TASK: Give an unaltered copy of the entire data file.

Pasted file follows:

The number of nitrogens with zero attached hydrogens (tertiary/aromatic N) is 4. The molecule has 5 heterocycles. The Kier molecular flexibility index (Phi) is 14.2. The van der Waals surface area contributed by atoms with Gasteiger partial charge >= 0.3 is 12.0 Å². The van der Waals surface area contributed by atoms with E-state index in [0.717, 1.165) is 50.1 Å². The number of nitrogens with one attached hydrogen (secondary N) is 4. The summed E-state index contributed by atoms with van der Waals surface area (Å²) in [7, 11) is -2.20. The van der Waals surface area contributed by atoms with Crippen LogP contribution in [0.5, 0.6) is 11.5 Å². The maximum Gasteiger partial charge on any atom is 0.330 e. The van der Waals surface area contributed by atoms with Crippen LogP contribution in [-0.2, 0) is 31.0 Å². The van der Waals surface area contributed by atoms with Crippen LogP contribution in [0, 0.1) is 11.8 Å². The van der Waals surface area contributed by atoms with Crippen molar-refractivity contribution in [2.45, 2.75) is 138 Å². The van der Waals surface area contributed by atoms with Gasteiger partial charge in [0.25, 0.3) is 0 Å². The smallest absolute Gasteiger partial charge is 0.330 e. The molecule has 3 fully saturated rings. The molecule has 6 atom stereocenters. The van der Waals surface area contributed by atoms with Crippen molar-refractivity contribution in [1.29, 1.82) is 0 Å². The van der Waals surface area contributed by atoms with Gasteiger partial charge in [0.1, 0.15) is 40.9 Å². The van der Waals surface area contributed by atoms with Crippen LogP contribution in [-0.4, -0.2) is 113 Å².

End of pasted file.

The number of nitrogens with zero attached hydrogens (tertiary/aromatic N) is 4. The molecule has 5 heterocycles. The Kier molecular flexibility index (Phi) is 14.2. The van der Waals surface area contributed by atoms with Gasteiger partial charge >= 0.3 is 12.0 Å². The van der Waals surface area contributed by atoms with E-state index in [0.717, 1.165) is 50.1 Å². The number of nitrogens with one attached hydrogen (secondary N) is 4. The summed E-state index contributed by atoms with van der Waals surface area (Å²) in [7, 11) is -2.20. The van der Waals surface area contributed by atoms with Crippen LogP contribution in [0.5, 0.6) is 11.5 Å². The maximum Gasteiger partial charge on any atom is 0.330 e. The van der Waals surface area contributed by atoms with Crippen LogP contribution in [-0.2, 0) is 31.0 Å². The van der Waals surface area contributed by atoms with Crippen LogP contribution in [0, 0.1) is 11.8 Å². The van der Waals surface area contributed by atoms with Crippen molar-refractivity contribution in [2.45, 2.75) is 138 Å². The van der Waals surface area contributed by atoms with Gasteiger partial charge in [0.25, 0.3) is 0 Å². The smallest absolute Gasteiger partial charge is 0.330 e. The molecule has 3 fully saturated rings. The molecule has 6 atom stereocenters. The van der Waals surface area contributed by atoms with Crippen molar-refractivity contribution in [1.29, 1.82) is 0 Å². The van der Waals surface area contributed by atoms with Gasteiger partial charge in [0.1, 0.15) is 40.9 Å². The van der Waals surface area contributed by atoms with Crippen LogP contribution in [-0.4, -0.2) is 113 Å².